Smart grid technologies are often portrayed as being vital to the efforts to increase renewable energy production, yet this aspect of the smart grid is the least developed. Massive amounts of new transmission lines will be necessary to access the best large-scale wind and solar resources, however the biggest buzz is about smart grid technologies at the distribution level. While smart meter installations and distribution automation projects are being deployed at scale in many countries around the world, a much broader set of smart grid technology tools will be required for the successful integration of renewable energy at both the utility scale and on a distributed basis. These tools include static VAR compensators and synchrophasors within the transmission grid; advanced energy storage at the transmission, distribution, and residential levels; dynamic pricing demand response; virtual power plants; microgrids; and smart wind and solar technologies.
Except for a limited number of geographies, the hype surrounding the smart grid's vaunted ability to aggregate and optimize renewables is largely relegated to PowerPoint presentations, pilot programs, and long range planning. The success record of smart grid renewables integration is a mixed bag, with European countries boldly plowing forward, while many U.S. utilities exhibit what has been described by a former California state regulator as "electrotrophobia" - the fear of change linked to greater reliance upon intermittent renewable energy resources. Pike Research anticipates that this situation will change over the next several years, creating a significant expansion of the market opportunity for smart grid technologies that enable the integration of renewables.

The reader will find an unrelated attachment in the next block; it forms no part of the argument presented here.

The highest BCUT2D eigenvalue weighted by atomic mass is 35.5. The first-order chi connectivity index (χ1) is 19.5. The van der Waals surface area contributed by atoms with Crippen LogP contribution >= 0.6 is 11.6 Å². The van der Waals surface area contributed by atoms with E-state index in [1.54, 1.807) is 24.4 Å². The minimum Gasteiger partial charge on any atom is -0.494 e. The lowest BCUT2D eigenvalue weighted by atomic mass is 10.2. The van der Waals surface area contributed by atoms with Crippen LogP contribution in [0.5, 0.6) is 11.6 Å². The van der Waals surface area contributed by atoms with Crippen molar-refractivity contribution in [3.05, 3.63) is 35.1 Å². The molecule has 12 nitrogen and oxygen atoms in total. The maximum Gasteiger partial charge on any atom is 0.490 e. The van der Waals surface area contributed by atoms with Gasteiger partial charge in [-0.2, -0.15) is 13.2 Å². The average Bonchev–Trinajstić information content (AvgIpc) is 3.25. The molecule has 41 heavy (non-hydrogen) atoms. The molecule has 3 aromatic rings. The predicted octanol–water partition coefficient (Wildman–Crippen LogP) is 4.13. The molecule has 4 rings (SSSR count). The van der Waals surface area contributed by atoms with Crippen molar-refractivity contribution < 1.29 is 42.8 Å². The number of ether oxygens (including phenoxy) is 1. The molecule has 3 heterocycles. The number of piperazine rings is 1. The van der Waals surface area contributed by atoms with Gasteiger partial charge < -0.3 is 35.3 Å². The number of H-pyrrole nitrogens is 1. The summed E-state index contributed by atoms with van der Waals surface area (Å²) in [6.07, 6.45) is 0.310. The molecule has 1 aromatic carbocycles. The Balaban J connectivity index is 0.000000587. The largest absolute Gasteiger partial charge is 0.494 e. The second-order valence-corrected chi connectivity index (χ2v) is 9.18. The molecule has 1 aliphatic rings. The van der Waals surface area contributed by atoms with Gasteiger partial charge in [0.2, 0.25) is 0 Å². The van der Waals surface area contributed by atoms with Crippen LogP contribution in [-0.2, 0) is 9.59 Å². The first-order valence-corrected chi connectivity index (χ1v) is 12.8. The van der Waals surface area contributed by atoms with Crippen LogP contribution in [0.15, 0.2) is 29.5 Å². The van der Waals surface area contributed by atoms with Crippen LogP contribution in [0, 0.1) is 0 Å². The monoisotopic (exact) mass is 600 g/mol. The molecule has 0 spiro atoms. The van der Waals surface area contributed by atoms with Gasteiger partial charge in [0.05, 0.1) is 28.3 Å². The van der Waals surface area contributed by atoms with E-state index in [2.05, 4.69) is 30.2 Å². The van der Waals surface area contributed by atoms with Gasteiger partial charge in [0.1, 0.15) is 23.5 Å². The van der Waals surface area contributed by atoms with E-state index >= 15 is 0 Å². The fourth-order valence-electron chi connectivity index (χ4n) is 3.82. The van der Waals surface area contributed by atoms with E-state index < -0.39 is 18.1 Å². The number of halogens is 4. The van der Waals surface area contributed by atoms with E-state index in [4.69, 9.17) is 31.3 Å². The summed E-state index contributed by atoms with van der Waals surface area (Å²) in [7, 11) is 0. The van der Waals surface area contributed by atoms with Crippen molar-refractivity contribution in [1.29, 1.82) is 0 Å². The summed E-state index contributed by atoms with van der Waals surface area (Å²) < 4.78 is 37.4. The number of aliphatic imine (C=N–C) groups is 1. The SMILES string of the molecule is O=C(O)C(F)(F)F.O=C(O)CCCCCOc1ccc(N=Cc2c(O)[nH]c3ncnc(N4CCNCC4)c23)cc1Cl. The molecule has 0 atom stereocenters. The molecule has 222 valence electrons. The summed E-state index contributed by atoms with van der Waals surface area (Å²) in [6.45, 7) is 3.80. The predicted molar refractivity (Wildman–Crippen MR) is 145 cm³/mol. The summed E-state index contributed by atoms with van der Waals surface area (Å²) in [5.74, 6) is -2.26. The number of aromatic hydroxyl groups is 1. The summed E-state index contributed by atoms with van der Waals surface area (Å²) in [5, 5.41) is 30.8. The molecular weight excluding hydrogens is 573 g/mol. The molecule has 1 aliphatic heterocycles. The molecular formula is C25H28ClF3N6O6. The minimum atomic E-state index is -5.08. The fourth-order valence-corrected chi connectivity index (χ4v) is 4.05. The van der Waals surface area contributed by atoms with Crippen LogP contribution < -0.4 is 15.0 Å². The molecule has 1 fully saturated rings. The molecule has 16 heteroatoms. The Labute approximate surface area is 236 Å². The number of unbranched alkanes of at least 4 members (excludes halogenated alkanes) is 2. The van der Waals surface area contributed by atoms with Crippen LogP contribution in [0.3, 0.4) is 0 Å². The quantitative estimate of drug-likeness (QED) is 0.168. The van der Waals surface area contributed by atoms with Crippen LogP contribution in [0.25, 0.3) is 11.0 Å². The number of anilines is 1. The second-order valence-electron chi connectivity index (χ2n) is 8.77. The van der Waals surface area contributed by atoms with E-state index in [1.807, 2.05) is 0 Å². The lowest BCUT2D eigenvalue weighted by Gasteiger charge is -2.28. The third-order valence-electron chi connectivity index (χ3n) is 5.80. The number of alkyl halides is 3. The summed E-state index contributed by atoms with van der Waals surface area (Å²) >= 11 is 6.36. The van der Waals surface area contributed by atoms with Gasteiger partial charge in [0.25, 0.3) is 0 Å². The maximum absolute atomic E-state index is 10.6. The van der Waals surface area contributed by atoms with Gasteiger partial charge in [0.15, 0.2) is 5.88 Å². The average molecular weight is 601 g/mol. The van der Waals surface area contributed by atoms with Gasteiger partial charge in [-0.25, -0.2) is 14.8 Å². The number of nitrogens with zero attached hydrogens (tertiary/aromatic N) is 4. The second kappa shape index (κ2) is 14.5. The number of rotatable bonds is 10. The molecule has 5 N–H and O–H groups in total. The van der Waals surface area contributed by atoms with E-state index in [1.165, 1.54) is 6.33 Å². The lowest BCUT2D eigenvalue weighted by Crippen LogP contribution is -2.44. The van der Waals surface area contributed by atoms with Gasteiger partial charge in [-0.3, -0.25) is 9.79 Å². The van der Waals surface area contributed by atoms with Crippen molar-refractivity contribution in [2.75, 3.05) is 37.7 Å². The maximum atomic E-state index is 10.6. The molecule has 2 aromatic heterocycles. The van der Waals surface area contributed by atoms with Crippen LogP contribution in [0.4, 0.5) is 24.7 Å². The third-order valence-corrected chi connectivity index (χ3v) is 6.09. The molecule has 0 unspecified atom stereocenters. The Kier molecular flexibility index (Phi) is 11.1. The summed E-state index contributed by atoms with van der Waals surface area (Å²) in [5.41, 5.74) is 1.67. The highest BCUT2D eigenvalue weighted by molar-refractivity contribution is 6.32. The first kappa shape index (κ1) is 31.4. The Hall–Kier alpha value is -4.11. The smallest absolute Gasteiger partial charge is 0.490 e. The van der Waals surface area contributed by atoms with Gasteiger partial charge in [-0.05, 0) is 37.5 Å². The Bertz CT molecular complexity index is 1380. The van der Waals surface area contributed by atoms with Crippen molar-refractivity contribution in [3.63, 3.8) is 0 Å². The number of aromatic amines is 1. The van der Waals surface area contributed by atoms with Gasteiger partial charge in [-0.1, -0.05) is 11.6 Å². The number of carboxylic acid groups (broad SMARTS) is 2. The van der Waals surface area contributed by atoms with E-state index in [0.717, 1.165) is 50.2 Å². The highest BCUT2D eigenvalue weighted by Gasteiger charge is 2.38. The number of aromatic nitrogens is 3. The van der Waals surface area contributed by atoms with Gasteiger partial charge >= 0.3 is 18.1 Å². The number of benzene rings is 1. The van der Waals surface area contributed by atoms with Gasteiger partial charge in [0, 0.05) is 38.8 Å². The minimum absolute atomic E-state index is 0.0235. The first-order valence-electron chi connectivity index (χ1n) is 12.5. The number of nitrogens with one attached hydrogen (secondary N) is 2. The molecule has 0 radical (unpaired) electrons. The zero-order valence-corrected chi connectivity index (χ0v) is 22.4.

This Pike Research report examines current thinking and practices with regard to a series of smart grid technologies, policies, and applications designed to help integrate large penetration levels of renewable energy into power systems around the world. The study provides market capacity and revenue forecasts for the following technologies: static VAR compensators; synchrophasors; transmission, distribution and residential advanced energy storage systems; demand response; virtual power plants and microgrids. Key industry players are profiled, including SWOT analysis of their market positions, and regional market forecasts for each key segment extend through 2018.
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